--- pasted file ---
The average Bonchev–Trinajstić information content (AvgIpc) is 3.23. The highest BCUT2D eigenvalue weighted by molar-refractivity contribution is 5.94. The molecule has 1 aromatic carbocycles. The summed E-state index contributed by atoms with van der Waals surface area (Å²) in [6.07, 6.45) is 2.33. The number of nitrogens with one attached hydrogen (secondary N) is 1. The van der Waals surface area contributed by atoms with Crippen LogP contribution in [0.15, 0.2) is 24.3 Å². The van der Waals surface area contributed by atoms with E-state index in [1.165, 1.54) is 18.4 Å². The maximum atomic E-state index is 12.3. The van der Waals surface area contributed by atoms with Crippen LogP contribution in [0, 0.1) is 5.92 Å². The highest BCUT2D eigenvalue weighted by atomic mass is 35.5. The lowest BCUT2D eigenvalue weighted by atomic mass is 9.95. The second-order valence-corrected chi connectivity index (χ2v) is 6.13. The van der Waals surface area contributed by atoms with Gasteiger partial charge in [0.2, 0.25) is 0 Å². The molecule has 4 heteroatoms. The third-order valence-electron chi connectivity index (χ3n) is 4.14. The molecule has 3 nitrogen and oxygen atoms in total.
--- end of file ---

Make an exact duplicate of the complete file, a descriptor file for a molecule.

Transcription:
The average Bonchev–Trinajstić information content (AvgIpc) is 3.23. The highest BCUT2D eigenvalue weighted by molar-refractivity contribution is 5.94. The molecule has 1 aromatic carbocycles. The summed E-state index contributed by atoms with van der Waals surface area (Å²) in [6.07, 6.45) is 2.33. The number of nitrogens with one attached hydrogen (secondary N) is 1. The van der Waals surface area contributed by atoms with Crippen LogP contribution in [0.15, 0.2) is 24.3 Å². The van der Waals surface area contributed by atoms with E-state index in [1.165, 1.54) is 18.4 Å². The maximum atomic E-state index is 12.3. The van der Waals surface area contributed by atoms with Crippen LogP contribution in [0, 0.1) is 5.92 Å². The highest BCUT2D eigenvalue weighted by atomic mass is 35.5. The lowest BCUT2D eigenvalue weighted by atomic mass is 9.95. The second-order valence-corrected chi connectivity index (χ2v) is 6.13. The van der Waals surface area contributed by atoms with Gasteiger partial charge in [0.2, 0.25) is 0 Å². The molecule has 4 heteroatoms. The third-order valence-electron chi connectivity index (χ3n) is 4.14. The molecule has 3 nitrogen and oxygen atoms in total.